Discuss this month's FAMILY CORNER.

Media Watch
Mostly Martha
By Frank Frost

The sharing of food has forever been a way to show our humanity. Mostly Martha is a film treat in which food becomes the central metaphor for our need of love and caring.

Mostly Martha is one of a recent spate of foreign and independent films that bring a breath of fresh air and renewed sense of humanity to the movies, helped along by a huge new market of DVD rentals and sales. (Mostly Martha is already available on DVD.)

Martha (Martina Gedeck) is an extraordinary chef so totally fixated on her work that she spends her psychotherapy sessions describing menus and food preparation. She is able to prepare the perfect meal, but she cannot navigate human relationships. She regularly retreats from the restaurant kitchen into the walk-in food cooler to be alone. She feels so alone that she compares herself to a lobster: Left too long in a tank, it will eat itself from the inside out, she says.

Martha—s carefully calibrated life is thrown totally out of whack when her sister dies and she finds herself responsible for her sister—s preteen daughter, Lina (Maxime Foerste). Martha—s relationship to Lina is defined from the first by food. Seeking to console the girl on the death of her mother, Martha can do no better than, —I—ll make you the best meal you—ve ever had.— But Lina refuses to eat and becomes a difficult charge. She wants to live with the Italian father she has never known.

Martha—s natural talent is in the kitchen, not in mothering, and her relationship with Lina continues to be difficult no matter how hard she tries. —I wish I had a recipe for you that I could follow,— she tells Lina.

Martha—s life is further turned upside down when a new chef is hired to help out. Mario (Sergio Castellitto) is an Italian who sings and dances in the restaurant kitchen, bringing joy to the staff in a way that Martha would never countenance. Mario—s presence is threatening to Martha, although she recognizes the good that he brings.

It is clear that in the course of the movie Martha is destined to make a journey from repressed perfectionist to a cook who savors life. But the plot is not formulaic. There are unexpected twists. Mario, for example, is the first one to break through to Lina—getting her to eat. We begin to suspect he will become Lina—s substitute father, at least for a time.

But it—s the pleasure of watching Martha—s journey unfold that makes this movie so enjoyable. Mostly Martha is a German-made film with English subtitles, but the story is told so carefully and sparingly in images that it is minimally dependent on words.

Mostly Martha makes a joyful, authentic statement about embracing life. It—s a delicious treat.

For Media Watch:

What values did you find in the film Mostly Martha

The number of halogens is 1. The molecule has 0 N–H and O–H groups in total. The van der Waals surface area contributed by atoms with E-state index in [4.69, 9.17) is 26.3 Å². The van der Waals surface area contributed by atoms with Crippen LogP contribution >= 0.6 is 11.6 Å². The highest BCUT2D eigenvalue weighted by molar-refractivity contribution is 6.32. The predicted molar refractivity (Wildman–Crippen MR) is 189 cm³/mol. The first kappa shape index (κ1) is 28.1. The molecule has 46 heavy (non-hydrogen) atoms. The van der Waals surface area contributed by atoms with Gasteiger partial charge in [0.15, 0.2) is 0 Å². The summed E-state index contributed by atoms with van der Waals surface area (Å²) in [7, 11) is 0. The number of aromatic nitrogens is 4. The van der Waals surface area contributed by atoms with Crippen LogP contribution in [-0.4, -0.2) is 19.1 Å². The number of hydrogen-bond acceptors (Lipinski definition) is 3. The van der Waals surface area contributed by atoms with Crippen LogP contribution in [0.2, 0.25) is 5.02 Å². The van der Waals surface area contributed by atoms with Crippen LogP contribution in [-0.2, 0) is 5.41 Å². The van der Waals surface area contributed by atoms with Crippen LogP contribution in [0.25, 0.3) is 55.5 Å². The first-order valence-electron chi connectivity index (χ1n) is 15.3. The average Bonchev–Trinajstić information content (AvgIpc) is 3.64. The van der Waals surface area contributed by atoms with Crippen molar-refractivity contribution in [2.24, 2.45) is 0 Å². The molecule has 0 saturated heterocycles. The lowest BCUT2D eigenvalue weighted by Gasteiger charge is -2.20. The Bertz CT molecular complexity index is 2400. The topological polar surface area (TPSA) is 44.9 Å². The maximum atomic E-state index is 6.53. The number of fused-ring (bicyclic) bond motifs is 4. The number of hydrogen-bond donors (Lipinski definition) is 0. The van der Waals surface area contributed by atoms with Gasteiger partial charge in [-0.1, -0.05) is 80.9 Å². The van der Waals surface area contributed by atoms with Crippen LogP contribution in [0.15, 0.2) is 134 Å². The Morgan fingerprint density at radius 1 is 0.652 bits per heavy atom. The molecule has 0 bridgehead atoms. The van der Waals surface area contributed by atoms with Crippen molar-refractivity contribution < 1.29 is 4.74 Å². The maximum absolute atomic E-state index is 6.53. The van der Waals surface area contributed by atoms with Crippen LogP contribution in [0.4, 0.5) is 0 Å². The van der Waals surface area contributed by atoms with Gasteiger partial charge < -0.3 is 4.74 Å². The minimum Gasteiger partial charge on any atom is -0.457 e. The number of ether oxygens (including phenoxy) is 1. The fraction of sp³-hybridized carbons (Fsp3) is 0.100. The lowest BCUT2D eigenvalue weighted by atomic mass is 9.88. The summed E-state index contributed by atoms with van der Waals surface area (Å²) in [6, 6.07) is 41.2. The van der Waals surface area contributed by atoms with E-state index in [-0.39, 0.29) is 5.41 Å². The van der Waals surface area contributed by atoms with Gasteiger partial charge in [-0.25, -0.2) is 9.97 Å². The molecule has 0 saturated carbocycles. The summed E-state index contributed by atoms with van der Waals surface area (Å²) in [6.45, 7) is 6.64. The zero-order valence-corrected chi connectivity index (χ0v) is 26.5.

Discuss Frank Frost's film review
in this month's MEDIA WATCH.

By Judy Ball

St. Angela Merici (c. 1474-1540)

Respectable women in 15th- and 16th-century Italy had two choices before them: enter into a marriage, often arranged, or enter a convent. But young Angela Merici created a new option. She would devote her life to God and to service in God—s name, but live her life in the world as a single laywoman working alongside other similarly committed women.

From an early age Angela wanted to share with others the faith she so loved. Her father, in particular, had instilled in her a deep love of the saints. As a young girl she developed a prayer life and fasted regularly. She sensed that God had something special in mind for her.

Angela grew to be a woman of great charm and appeal who naturally drew others to her. In 1535, she and 27 other women in Brescia, Italy, officially became the Company of St. Ursula, popularly known as the Ursulines. Members lived at home and wore no special habit. They took no formal vows, though their Rule required the practice of poverty, chastity and obedience. They filled their lives with prayer, good example, hard work and faithfulness to Jesus.

Angela and her companions were especially drawn to working among poor young girls. But they were also devoted to helping prostitutes, the sick and poor, the homeless and orphaned. People especially came to Angela for her guidance and advice as well as material support.

St. Angela was a quiet pioneer who sought to chart a new path for herself and the Church through the secular institute she founded. Two generations after her death the French Ursulines adopted a cloistered religious life and began educating girls in convent schools.

St. Angela—s feast day is January 27.

Stephen J. Sweeny

Mention the name of St. Angela to Stephen Sweeny, and he—s off. Off and running on one of his favorite topics. President of the College of New Rochelle (CNR) in New York—s Westchester County, Dr. Sweeny is deeply devoted to Angela and the college founded by members of her community.

With Dr. Sweeny at the helm, St. Angela Merici is not just a museum piece in the hearts and minds of students and staff. Every student learns who she was and what she stood for. Twice a year, at orientation sessions for new employees, Dr. Sweeny reserves to himself the honor of —telling the story of Angela. It—s just glorious,— he told Every Day Catholic.

Dr. Sweeny, 59, is in his sixth year as president at CNR, but he has been associated with the college for almost 30 years. By now, he has fully imbibed St. Angela—s values, including her commitment to women and to justice, as well as her courageous and forward-looking spirit. He recalls the statue of Angela in the central plaza in Brescia, which he has visited several times. It shows a —very vibrant, active woman...with one foot forward.—

Rather than bemoan the fact that Angela—s daughters have declined in number over the years, Dr. Sweeny notes, —We all have to be the Ursulines, to be modern-day Angelas. We move into the future.—

The College of New Rochelle, which turns 100 years old next year, is thriving with seven campuses and 7,000 students, 92% of them women. Surely St. Angela would affirm the college—s commitment to lifelong learning and to upholding the Ursuline heritage through the education of the whole person. Like her, the college moves into the future with one foot forward.